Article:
Project Double Take Special #4 | Parks

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We just had to make one of our special double takes parks because Dave and I and two photographer friends of ours, Tim and Bill just shot Great Smoky Mountain National Park. It just seemed fitting. (Okay, we're selfish like that, but it's out project, so whatever!). Also, this is a little unprecedented thus far on PDT, but not only are both of our shots from GSMNP, but they are from the exact same location at the same time of day. Both images were taken at Newfound Gap lookout, looking over North Carolina in the distance. You actually get to so two different photographers takes on the exact scene before them, which is kind of neat. Now, Dave and I do have similar imagery at time, which can be seen here. What is unique, however, are the subtle choices in focal length, filters, and finished processed look.

Dave shot his image I believe with a wider angle view using the Nikon 18-200mm lens. He also used the amazing (and addicting) Blue & Gold Polarizer filter from Singh Ray. Dave was kind of enough to show us this 3:2 aspect ratio as that is preplanned for each double take. But I saw his original interpretation and it was more of a panorama crop focusing on the mountain range. Stop on over to his blog to read more about his choices and vision when capturing this scene.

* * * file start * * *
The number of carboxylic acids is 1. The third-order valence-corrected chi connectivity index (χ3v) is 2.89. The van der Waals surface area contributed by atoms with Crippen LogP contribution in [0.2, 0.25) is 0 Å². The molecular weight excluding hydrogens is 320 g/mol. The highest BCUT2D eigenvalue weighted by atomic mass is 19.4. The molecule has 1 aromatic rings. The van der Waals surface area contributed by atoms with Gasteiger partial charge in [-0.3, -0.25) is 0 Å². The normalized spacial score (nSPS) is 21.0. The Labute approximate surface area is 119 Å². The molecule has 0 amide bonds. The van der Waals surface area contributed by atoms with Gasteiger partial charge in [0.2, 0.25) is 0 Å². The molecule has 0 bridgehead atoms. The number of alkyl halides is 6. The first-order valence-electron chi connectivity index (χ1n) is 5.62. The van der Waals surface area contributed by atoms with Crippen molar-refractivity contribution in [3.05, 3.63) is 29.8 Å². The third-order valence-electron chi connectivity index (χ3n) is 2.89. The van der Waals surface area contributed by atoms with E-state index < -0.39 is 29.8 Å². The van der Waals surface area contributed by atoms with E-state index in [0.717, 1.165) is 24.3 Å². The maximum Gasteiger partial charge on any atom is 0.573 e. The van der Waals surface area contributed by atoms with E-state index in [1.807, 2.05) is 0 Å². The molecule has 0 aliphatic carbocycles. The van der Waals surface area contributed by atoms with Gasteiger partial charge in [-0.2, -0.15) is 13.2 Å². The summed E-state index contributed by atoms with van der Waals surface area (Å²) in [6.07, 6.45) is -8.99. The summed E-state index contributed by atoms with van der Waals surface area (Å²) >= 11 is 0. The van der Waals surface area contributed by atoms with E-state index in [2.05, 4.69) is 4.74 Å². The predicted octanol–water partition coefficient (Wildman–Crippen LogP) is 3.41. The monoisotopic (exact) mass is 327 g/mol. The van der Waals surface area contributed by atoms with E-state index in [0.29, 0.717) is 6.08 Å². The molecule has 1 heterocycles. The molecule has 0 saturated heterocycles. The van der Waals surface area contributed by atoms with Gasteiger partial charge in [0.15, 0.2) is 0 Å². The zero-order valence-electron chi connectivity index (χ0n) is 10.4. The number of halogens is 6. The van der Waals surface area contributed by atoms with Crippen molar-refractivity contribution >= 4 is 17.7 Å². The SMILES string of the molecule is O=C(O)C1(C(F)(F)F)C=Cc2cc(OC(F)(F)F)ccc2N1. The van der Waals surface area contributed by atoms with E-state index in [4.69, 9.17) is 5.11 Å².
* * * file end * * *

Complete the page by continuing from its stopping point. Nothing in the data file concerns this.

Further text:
I shot my take using Dave's 50mm f/1.4 lens. I had a regular polarizer on and I attempted to also focus on the mountain range, but I tried to include some light on the range in closest to me to show off the trees. I shot several images previously with a near black or black silhouette and this time I wanted to show of the tree covered mountains. In post, I also wanted to emphasize the blue haze that the smokies are known for, so I kept a cool white balance to show off the blue. However, in doing so I lost some of the golden punch the sky had from sunrise, so I added a little extra orange tint in the sky to bring it back to life as I remembered it while we were there.

So there you go. Two different shots from the exact same time and location with nearly same gear. It just proves that each photographer has their own vision and while shots may be similar, they really aren't ever the same.